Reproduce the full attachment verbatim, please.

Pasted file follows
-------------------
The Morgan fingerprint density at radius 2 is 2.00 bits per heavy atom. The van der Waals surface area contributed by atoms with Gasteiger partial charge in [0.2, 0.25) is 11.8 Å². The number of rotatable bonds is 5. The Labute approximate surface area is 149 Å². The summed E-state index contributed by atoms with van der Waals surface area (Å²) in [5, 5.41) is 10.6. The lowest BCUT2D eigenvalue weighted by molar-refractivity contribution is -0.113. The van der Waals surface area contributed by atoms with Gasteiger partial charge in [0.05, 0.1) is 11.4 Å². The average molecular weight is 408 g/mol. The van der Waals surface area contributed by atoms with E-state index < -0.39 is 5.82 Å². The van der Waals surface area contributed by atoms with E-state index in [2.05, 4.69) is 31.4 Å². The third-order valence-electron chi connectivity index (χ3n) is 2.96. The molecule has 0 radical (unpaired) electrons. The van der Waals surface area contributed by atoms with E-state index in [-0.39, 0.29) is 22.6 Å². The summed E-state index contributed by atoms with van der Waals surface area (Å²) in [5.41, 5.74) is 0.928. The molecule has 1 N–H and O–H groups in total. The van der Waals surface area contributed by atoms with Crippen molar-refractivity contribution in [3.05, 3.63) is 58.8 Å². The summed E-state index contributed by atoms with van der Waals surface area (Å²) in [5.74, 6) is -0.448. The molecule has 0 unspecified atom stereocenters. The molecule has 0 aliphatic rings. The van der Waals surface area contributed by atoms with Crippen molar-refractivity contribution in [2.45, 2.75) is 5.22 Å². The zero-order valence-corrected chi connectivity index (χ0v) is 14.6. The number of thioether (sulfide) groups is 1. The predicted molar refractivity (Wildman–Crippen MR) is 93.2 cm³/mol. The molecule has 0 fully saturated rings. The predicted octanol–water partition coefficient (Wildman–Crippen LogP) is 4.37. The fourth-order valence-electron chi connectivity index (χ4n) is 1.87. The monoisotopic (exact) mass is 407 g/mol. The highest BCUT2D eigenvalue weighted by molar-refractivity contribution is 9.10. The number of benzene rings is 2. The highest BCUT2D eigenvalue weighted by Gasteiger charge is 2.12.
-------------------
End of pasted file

The Morgan fingerprint density at radius 2 is 2.00 bits per heavy atom. The van der Waals surface area contributed by atoms with Gasteiger partial charge in [0.2, 0.25) is 11.8 Å². The number of rotatable bonds is 5. The Labute approximate surface area is 149 Å². The summed E-state index contributed by atoms with van der Waals surface area (Å²) in [5, 5.41) is 10.6. The lowest BCUT2D eigenvalue weighted by molar-refractivity contribution is -0.113. The van der Waals surface area contributed by atoms with Gasteiger partial charge in [0.05, 0.1) is 11.4 Å². The average molecular weight is 408 g/mol. The van der Waals surface area contributed by atoms with E-state index < -0.39 is 5.82 Å². The van der Waals surface area contributed by atoms with E-state index in [2.05, 4.69) is 31.4 Å². The third-order valence-electron chi connectivity index (χ3n) is 2.96. The molecule has 0 radical (unpaired) electrons. The van der Waals surface area contributed by atoms with E-state index in [-0.39, 0.29) is 22.6 Å². The summed E-state index contributed by atoms with van der Waals surface area (Å²) in [5.41, 5.74) is 0.928. The molecule has 1 N–H and O–H groups in total. The van der Waals surface area contributed by atoms with Crippen molar-refractivity contribution in [3.05, 3.63) is 58.8 Å². The summed E-state index contributed by atoms with van der Waals surface area (Å²) in [5.74, 6) is -0.448. The molecule has 0 unspecified atom stereocenters. The molecule has 0 aliphatic rings. The van der Waals surface area contributed by atoms with Crippen molar-refractivity contribution in [2.45, 2.75) is 5.22 Å². The zero-order valence-corrected chi connectivity index (χ0v) is 14.6. The number of thioether (sulfide) groups is 1. The predicted molar refractivity (Wildman–Crippen MR) is 93.2 cm³/mol. The molecule has 0 fully saturated rings. The predicted octanol–water partition coefficient (Wildman–Crippen LogP) is 4.37. The fourth-order valence-electron chi connectivity index (χ4n) is 1.87. The monoisotopic (exact) mass is 407 g/mol. The highest BCUT2D eigenvalue weighted by molar-refractivity contribution is 9.10. The number of benzene rings is 2. The highest BCUT2D eigenvalue weighted by Gasteiger charge is 2.12.